On May 18th I gave a talk for the Bhakti Yoga Club called “The meaning of yoga.” There were nine persons present, including myself and a couple of the other club organizers. Mainly, I described the dhyana yoga process but we also discussed karma yoga, jnana yoga and bhakti yoga. I recommended the bhakti process as the best (of course).
Some of the students had some misconceptions about bhakti yoga, considering it to be only suitable for a certain type of person, so I tried to clear up those doubts. One student thought that bhakti yoga is only for people who are into loving all of Gods creatures and hugging trees etc, whereas he is more interested in martial arts. I explained to him that Arjuna was a warrior and that Krishna taught him bhakti yoga on a battle field in between two opposing armies.
We also had some discussion about the nature of the self and whether or not there is anything higher than the self. A common misconception about the self is that “I am everything” and that therefore “there is nothing higher than me.” I explained that, whereas such ideas are quite popular these days, and although such ideas might make us feel good about ourselves if we believe in them, there is really no substantial basis to these ideas and it is better to acquire some real knowledge of the self. That knowledge can be found in the Bhagavad-gita and it can be realized through the process of bhakti yoga.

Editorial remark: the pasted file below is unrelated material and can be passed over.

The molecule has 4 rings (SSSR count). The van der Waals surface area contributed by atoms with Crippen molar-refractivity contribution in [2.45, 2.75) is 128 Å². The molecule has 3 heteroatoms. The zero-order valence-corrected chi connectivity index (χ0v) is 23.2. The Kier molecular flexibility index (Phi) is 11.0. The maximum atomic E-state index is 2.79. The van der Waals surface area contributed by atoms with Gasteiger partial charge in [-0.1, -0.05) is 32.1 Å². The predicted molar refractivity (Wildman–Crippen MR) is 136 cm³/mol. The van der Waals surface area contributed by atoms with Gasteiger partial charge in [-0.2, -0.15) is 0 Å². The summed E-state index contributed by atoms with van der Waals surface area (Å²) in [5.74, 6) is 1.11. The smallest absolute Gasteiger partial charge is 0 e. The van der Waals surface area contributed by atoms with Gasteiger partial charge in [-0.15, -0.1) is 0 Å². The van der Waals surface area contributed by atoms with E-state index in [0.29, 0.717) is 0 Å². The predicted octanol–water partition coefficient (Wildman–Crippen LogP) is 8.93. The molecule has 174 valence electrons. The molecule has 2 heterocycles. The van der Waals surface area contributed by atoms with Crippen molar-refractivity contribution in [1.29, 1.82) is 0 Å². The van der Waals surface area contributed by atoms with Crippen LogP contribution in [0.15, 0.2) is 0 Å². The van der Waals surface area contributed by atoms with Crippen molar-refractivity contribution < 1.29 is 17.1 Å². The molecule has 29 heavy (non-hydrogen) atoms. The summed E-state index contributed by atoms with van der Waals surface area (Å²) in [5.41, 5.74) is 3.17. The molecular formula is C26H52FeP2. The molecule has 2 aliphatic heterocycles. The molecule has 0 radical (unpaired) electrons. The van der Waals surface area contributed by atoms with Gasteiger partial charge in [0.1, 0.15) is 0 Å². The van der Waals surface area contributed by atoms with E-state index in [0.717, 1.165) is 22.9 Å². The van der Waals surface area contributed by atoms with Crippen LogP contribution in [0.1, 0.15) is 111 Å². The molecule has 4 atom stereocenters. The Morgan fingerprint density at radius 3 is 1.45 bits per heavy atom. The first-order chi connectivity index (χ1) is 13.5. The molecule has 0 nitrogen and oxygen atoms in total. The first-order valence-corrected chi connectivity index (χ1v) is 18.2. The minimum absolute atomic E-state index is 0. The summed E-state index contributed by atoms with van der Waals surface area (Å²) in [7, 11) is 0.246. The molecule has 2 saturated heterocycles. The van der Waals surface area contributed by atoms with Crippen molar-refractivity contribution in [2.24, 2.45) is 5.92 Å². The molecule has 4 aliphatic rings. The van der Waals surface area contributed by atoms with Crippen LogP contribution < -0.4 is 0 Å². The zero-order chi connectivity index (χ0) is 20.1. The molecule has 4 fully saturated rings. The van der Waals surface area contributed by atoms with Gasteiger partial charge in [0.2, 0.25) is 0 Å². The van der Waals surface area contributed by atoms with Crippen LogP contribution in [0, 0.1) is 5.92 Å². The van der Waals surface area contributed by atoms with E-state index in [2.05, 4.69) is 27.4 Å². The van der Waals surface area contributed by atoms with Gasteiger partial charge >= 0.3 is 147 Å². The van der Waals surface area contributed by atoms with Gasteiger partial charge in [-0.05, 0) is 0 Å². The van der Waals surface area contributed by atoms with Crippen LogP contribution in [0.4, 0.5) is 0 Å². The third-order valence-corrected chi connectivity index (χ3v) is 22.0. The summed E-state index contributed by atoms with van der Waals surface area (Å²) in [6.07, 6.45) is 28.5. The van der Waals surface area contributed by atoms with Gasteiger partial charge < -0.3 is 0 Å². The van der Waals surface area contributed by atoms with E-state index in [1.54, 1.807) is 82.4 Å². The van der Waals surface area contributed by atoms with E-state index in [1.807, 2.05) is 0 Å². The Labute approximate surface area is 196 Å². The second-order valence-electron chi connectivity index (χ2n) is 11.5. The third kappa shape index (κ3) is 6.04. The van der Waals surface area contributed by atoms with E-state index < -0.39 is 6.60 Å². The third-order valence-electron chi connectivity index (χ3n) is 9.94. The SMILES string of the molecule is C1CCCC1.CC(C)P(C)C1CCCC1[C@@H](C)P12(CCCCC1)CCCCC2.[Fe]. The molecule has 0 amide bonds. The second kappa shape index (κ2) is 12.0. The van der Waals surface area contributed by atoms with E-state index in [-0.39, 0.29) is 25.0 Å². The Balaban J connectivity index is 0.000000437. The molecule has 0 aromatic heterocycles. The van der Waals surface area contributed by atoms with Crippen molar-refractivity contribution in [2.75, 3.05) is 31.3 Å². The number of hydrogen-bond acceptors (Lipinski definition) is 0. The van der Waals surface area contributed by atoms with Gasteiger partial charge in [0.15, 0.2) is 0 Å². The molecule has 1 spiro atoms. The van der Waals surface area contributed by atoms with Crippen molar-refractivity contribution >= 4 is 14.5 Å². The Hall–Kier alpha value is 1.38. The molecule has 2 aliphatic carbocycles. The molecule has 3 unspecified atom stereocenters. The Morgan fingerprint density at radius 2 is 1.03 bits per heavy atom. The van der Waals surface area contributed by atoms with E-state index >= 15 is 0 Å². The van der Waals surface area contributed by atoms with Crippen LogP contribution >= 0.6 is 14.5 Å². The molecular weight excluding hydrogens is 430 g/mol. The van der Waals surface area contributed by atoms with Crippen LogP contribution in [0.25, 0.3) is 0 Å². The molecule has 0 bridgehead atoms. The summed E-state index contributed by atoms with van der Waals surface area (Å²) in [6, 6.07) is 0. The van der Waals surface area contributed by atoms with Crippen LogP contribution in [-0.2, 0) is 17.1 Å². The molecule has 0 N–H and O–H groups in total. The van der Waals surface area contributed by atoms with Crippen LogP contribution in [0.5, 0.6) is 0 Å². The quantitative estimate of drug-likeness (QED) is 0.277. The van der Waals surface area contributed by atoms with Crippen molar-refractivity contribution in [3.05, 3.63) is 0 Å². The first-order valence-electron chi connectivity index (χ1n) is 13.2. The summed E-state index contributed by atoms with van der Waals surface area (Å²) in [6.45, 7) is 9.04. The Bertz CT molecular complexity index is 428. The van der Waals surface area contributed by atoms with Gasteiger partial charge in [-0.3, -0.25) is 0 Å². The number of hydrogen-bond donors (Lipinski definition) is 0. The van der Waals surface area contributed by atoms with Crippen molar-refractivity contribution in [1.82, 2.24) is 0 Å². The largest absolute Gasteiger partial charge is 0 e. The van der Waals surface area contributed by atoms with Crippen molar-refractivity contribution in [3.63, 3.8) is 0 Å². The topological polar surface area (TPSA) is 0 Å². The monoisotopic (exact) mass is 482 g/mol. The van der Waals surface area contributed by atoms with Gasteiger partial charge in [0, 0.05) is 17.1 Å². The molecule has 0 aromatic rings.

By the end of the discussion the questions turned more to the specifics of the bhakti yoga process. Most of the students who came for the talk already had a Bhagavad-gita As It Is, so I recommended that they read that to find out more about what bhakti yoga is.
We ended with prasada – some halava from Govinda’s.